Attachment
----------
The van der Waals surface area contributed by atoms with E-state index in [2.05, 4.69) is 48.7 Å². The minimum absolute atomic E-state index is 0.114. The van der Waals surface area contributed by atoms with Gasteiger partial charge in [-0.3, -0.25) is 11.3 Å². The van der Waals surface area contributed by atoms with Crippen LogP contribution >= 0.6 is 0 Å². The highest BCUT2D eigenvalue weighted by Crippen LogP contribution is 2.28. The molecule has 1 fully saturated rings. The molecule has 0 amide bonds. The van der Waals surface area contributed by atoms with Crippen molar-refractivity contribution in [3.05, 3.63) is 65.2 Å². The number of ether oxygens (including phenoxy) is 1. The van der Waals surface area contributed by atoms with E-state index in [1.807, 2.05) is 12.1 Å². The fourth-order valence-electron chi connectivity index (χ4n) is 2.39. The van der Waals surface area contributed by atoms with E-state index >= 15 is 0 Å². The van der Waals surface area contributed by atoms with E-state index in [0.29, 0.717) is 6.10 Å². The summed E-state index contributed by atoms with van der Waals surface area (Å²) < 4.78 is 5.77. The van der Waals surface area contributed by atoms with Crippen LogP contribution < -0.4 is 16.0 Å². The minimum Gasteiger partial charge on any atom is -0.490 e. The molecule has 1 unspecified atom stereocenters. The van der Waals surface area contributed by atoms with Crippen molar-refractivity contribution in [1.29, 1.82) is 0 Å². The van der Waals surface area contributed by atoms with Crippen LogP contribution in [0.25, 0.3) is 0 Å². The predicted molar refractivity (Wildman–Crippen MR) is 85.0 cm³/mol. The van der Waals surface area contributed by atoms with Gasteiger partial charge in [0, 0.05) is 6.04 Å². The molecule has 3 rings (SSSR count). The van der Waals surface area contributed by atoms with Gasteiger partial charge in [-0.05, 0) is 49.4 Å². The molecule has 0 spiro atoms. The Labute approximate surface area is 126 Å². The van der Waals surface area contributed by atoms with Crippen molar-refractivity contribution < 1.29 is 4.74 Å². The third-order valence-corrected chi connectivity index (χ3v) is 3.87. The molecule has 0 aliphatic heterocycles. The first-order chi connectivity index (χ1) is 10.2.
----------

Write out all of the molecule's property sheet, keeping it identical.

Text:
The van der Waals surface area contributed by atoms with E-state index in [2.05, 4.69) is 48.7 Å². The minimum absolute atomic E-state index is 0.114. The van der Waals surface area contributed by atoms with Gasteiger partial charge in [-0.3, -0.25) is 11.3 Å². The van der Waals surface area contributed by atoms with Crippen LogP contribution >= 0.6 is 0 Å². The highest BCUT2D eigenvalue weighted by Crippen LogP contribution is 2.28. The molecule has 1 fully saturated rings. The molecule has 0 amide bonds. The van der Waals surface area contributed by atoms with Crippen molar-refractivity contribution in [3.05, 3.63) is 65.2 Å². The number of ether oxygens (including phenoxy) is 1. The van der Waals surface area contributed by atoms with E-state index in [1.807, 2.05) is 12.1 Å². The fourth-order valence-electron chi connectivity index (χ4n) is 2.39. The van der Waals surface area contributed by atoms with E-state index >= 15 is 0 Å². The van der Waals surface area contributed by atoms with E-state index in [0.29, 0.717) is 6.10 Å². The summed E-state index contributed by atoms with van der Waals surface area (Å²) < 4.78 is 5.77. The van der Waals surface area contributed by atoms with Crippen LogP contribution < -0.4 is 16.0 Å². The minimum Gasteiger partial charge on any atom is -0.490 e. The molecule has 1 unspecified atom stereocenters. The van der Waals surface area contributed by atoms with Crippen molar-refractivity contribution in [1.29, 1.82) is 0 Å². The van der Waals surface area contributed by atoms with Crippen LogP contribution in [0.25, 0.3) is 0 Å². The predicted molar refractivity (Wildman–Crippen MR) is 85.0 cm³/mol. The van der Waals surface area contributed by atoms with Gasteiger partial charge in [0, 0.05) is 6.04 Å². The molecule has 3 rings (SSSR count). The van der Waals surface area contributed by atoms with Gasteiger partial charge in [-0.05, 0) is 49.4 Å². The molecule has 0 spiro atoms. The Labute approximate surface area is 126 Å². The van der Waals surface area contributed by atoms with Crippen molar-refractivity contribution < 1.29 is 4.74 Å². The third-order valence-corrected chi connectivity index (χ3v) is 3.87. The molecule has 0 aliphatic heterocycles. The first-order chi connectivity index (χ1) is 10.2.